Yogurt. Blueberries. Now’s the moment. I’m a cheerleader for plain whole-milk yogurt because it’s so easy to add fresh fruit myself. The challenge, in some markets, is finding yogurt that meets my specs: plain, whole milk, stabilizer-free (no pectin, no gelatin) and not Greek. Straus Family Creamery is my go-to, but a new California yogurt checks all those boxes as well. What’s more, it’s made with A2 milk.
The last time I was in France, visiting Comté producers in the Jura Mountains, I thought I might find a beautiful old cheese plane in an antiques shop. But I didn’t know how to ask for a cheese plane in French, and my French host—a veteran of the cheese business—was no help. He had no clue what a cheese plane was.
From Turin to San Francisco is 9,500 miles, a long journey if you’re a cheese. Fresh cheeses like ricotta and mozzarella have to travel by air, which makes the cost spike. Inspections or missing paperwork can delay entry, further shortening the precious selling time. So here’s one Italian creamery’s solution to the fresh-cheese challenge: produce it in California. Northern Italian know-how meets West Coast milk.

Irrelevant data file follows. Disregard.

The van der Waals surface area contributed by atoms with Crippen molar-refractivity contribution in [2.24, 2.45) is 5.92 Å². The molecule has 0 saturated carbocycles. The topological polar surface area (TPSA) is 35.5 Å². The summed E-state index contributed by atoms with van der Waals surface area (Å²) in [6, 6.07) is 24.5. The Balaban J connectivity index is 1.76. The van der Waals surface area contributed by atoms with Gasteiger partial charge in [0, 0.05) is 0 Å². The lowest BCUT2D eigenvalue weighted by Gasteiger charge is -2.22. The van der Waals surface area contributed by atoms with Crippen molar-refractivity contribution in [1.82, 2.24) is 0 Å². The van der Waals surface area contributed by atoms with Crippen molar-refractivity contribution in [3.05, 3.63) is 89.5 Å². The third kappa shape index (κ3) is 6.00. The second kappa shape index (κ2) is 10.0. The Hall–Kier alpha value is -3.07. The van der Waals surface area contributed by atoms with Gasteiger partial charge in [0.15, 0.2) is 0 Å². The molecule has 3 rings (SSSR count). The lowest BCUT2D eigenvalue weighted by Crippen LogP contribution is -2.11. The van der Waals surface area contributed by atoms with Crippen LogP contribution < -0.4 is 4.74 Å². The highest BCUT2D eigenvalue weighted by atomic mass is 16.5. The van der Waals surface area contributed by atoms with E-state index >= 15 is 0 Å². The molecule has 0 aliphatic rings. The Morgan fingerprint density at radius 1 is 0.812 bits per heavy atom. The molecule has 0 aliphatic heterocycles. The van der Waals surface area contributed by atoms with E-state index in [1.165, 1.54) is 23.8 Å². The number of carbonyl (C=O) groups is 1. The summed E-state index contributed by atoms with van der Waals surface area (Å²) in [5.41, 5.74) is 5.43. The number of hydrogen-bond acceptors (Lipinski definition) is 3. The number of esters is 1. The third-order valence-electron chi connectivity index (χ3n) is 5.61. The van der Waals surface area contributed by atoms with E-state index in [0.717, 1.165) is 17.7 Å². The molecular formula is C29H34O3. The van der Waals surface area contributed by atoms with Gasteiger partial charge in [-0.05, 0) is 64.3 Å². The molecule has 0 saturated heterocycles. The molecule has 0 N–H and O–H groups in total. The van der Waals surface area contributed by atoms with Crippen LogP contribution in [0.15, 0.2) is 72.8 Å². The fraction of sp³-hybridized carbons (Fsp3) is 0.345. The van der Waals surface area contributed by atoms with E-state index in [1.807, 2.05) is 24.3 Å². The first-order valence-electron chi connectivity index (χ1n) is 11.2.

The Canada-bashing coming from the White House lately will do nothing to help achieve my goal for U.S.-Canada relations. I want to see more Canadian cheese in the U.S., not less, and the heated rhetoric has me worried. I felt bad about the name-calling from our side, so I picked up a pound of aged Canadian Cheddar, just as a one-woman show of support.
Rogue Creamery the Oregon producer of some of America’s most acclaimed blue cheeses, has a new partner: the French dairy giant Savencia. Good news? I wasn’t sure. I’ve been a huge fan of Rogue since David Gremmels and Cary Bryant bought it, in 2002, from Ig Vella, whose father founded it. Gremmels and Bryant had zero cheese experience. But Gremmels had the marketing chops and Bryant, who knew microbiology, quickly mastered the cheesemaking. Ig mentored them both until his death in 2011.